TASER comes to the coast (Point Reyes Light, 02.12.2009)

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Photo by Eli Hamann

West Marin deputies just added a 7-ounce device to their belts—the Taser X26. The $800 electronic device has not yet been deployed on the coast, but elsewhere in the county, the tool has been pulled out of its holster a dozen times since it was introduced in November. Of those times, it has been discharged twice.

“It’s an alternative to more aggressive means,” said Marin County Sheriff’s Deputy Ron Fode. “What would you rather have, a baton breaking your bones or a Taser stunning you?”

Fode’s belt weighs over 30 pounds. From right to left, he carries a baton, pepper spray, gun, handcuffs, keys, two bullet magazines, Taser, flashlight and radio.

“It’s an excellent less lethal force option for our department,” said Sergeant Jesse Klinge, the Taser coordinator for the Marin County Sheriffs Office (MCSO). “Its use dramatically reduces injuries to suspects and officers.”

According to the MSCO, the Taser has about the same level of force as the baton. Verbal commands, control holds, strikes, pepper spray—in that order—rank lower on the force spectrum. Above the Taser and baton are beanbag shotguns and the firearm.

The sheriff’s department is one of the last agencies in the county to begin carrying the Taser. Sheriff Robert Doyle waited until he was assured by the statistics and medical research, according to Klinge.

“Numerous studies say it’s not supposed to affect the heart,” Klinge said. “There are some people out there who, due to their meth habit or something else they do, make their heart susceptible, and if we were trying to arrest them, it wouldn’t matter if it was the Taser or the ground or pepper spray—something could happen.”

The Taser affects the motor and sensory functions of the nervous system, incapacitating the suspect. The electrical pulses sent into the body prevent muscle control and coordination.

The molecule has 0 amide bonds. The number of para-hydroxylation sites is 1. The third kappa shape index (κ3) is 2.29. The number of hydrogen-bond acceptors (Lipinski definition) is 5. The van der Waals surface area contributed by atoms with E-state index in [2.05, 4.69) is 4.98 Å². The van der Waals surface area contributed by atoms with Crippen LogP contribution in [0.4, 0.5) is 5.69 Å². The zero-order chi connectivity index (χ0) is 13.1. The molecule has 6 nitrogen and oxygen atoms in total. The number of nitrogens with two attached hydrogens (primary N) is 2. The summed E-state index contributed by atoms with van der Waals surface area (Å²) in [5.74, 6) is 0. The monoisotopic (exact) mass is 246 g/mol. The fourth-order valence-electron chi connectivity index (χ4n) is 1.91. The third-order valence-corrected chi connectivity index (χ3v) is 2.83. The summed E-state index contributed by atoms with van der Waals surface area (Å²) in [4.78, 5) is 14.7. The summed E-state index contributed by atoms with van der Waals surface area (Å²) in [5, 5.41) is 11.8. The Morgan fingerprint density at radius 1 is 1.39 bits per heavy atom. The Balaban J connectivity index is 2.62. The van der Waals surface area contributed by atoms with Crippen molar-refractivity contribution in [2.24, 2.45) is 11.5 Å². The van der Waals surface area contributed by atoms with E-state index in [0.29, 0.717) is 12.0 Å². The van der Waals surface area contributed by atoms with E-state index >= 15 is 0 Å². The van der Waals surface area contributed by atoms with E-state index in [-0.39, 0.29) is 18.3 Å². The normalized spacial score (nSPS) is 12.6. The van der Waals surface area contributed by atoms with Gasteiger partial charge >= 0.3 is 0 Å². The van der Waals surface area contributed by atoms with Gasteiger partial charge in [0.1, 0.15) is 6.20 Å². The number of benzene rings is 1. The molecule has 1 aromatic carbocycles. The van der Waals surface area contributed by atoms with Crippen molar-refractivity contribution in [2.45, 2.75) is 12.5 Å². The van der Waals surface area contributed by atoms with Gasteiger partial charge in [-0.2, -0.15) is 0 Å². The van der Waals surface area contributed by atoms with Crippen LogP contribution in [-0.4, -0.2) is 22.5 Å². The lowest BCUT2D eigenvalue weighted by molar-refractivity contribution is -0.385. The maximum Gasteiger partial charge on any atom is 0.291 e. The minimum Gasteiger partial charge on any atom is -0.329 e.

“They can’t fight you,” Klinge said. “It gives us the opportunity to handcuff them.” According to TASER International Inc., the subject should recover immediately.

The X26 has a replaceable cartridge that deploys two small probes attached to the Taser by insulated wires—the cartridges deputies carry can shoot up to 25 feet. When the safety is turned off, a red light beams onto the target. When the trigger is pulled, the probe on top shoots straight towards the red light, while the probe on the bottom curves down. The further away the target is, the more spread out the probes are.

Each dart-like probe can penetrate one inch of clothing, and they shock on contact for five seconds. The trigger needs to be pulled again if the deputy needs to stun the suspect for an additional five seconds. Later on, emergency personnel must remove the probes from the suspect.

The X26 is also equipped with a “Taser-cam”—which records audio and video once the safety is turned off.

Deputies were required to attend a comprehensive 8-hour training before they were certified to use the new tool. Seven out of eight of West Marin’s deputies were all certified between November and December. They also chose from three different styles of holsters.